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Old Victory Baptist Church

Location Class:
Built: ~1920 | Abandoned: 1960s
Status: Abandoned
Photojournalist: Emily Cowan
Sunday School Class of Nov. 1933 in front of Old Victory Baptist Church

Based on the stonework of the old Victory Baptist Church in Pershing its construction is estimated to have been in the late 1920s. Church records showed that in 1924 the church had about fifty-sixty attendees, twenty-five from Pawhuska and fifteen from nearby Nelogoney. Rev. Nail was elected pastor of the church that year, he had been holding a revival there. Soon after he would move into the parsonage that sits just north of the church. According to more church records, a Rev. James Gore was the pastor in 1934 and it can only be assumed that he lived in the parsonage as well. It is constructed of the same rock as the church building but is in much better condition suggesting that it continued as a home after the church’s closure.

Old Victory Baptist Church in the background ca. 1945 Provided by Carol Murray Berryman

Sheryl R. Freeman recollected that her parents attended the Victory Baptist Church back in the 50s and 60s up until its closure. Too young to have very many of her own memories there she did remember that the church closed after the roof failed to be repaired in the 1960s. It continued to deteriorate from there and now remains an outer shell of its former self. The parsonage just north still has its room and appears to be used as storage now.

Article by AOK Photojournalist Emily Cowan


“10 Oct 1924, 6 – The Osage Journal and The Osage County News at Newspapers.com.” Newspapers.com, www.newspapers.com/image/659166682/?terms=first%20baptist%20church%20pershing%20Oklahoma&match=1.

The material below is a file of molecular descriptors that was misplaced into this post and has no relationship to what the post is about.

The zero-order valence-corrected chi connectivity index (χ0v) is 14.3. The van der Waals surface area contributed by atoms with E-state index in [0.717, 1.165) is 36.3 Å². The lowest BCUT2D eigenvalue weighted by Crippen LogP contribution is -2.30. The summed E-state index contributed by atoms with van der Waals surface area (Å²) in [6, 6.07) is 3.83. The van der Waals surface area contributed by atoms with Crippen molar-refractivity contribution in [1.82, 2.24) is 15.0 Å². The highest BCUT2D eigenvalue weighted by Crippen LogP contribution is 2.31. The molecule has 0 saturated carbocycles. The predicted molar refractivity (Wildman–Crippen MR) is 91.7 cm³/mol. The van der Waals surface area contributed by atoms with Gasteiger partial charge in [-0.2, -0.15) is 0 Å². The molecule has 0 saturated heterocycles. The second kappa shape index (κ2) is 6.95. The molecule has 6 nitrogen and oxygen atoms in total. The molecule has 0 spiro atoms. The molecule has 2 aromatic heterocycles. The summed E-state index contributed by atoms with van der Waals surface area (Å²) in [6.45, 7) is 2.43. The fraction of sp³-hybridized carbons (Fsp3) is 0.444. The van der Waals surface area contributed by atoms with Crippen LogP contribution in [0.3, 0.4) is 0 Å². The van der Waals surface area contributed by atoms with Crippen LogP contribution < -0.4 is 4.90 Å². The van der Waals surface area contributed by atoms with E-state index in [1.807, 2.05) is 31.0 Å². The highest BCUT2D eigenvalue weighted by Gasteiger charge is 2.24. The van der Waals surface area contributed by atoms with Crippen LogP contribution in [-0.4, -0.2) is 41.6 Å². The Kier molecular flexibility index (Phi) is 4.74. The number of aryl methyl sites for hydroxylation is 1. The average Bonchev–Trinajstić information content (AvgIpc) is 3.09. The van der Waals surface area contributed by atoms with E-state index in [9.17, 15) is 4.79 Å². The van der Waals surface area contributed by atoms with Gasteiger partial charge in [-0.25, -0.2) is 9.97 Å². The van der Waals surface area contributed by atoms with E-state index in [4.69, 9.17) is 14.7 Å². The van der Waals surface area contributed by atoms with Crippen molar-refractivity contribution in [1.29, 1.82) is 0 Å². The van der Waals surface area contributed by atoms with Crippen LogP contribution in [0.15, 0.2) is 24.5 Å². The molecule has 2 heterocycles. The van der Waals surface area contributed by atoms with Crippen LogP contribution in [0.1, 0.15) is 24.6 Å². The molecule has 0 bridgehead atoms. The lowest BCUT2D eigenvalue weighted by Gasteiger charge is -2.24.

“12 Sep 1924, 8 – The Osage Journal and The Osage County News at Newspapers.com.” Newspapers.com, www.newspapers.com/image/659172935/?terms=first%20baptist%20church%20pershing%20Oklahoma&match=1.

“13 Apr 1934, 4 – The Osage Journal and The Osage County News at Newspapers.com.” Newspapers.com, www.newspapers.com/image/659270638/?terms=baptist%20church%20pershing%20oklahoma&match=1.

“19 Sep 1924, 8 – The Osage Journal and The Osage County News at Newspapers.com.” Newspapers.com, www.newspapers.com/image/659224165/?terms=baptist%20church%20pershing%20oklahoma&match=1.

“2 Mar 1934, 4 – The Osage Journal and The Osage County News at Newspapers.com.” Newspapers.com, www.newspapers.com/image/659268437/?terms=first%20baptist%20church%20pershing%20Oklahoma&match=1.

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Emily Cowan

Emily was brought into the Abandoned OK Team in December of 2019. “I’m not gonna lie I fangirled a bit. My first published post I was ecstatic, I felt like I finally had the right audience for my work. The opportunities that came with it made me love the website even more. I remember my first interview with a couple at Waukomis Christian Church. They had bought and restored the 1897 church and insisted on keeping the original sanctuary despite being advised on moving it. We talked with them for at least a good 40 minutes about the church, the abandoned Waukomis Middle School beside it, and the towns other disappearing buildings. They even rang the bell for us that has sat in the bell-tower for the last 120 something years ago. We could tell they were just as passionate about preserving Oklahoma’s dwindling history as we were. When interviewing people and hearing the first-hand stories and recollections of a place and seeing how a person connects to a building, it forms a connection between not only you and that person but yourself and that building.”

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Mark Sewell
Mark Sewell
8 months ago

Amazing how these native stone structures still remain standing

Larry Tiller
Larry Tiller
8 months ago

Nice looking pictures

Jane Beard Whitesides
Jane Beard Whitesides
8 months ago


8 months ago

THanks for posting i have seen this from the road and wondered what it was

Larry Carr
Larry Carr
8 months ago

I think these are very moving pictures

H. Melvin James
9 months ago

I appreciate this informative and richly historical article. I applaud their mission toward helping to secure, preserve, and restore these valuable vestiges of our local culture in the nineteenth and twentieth centuries.

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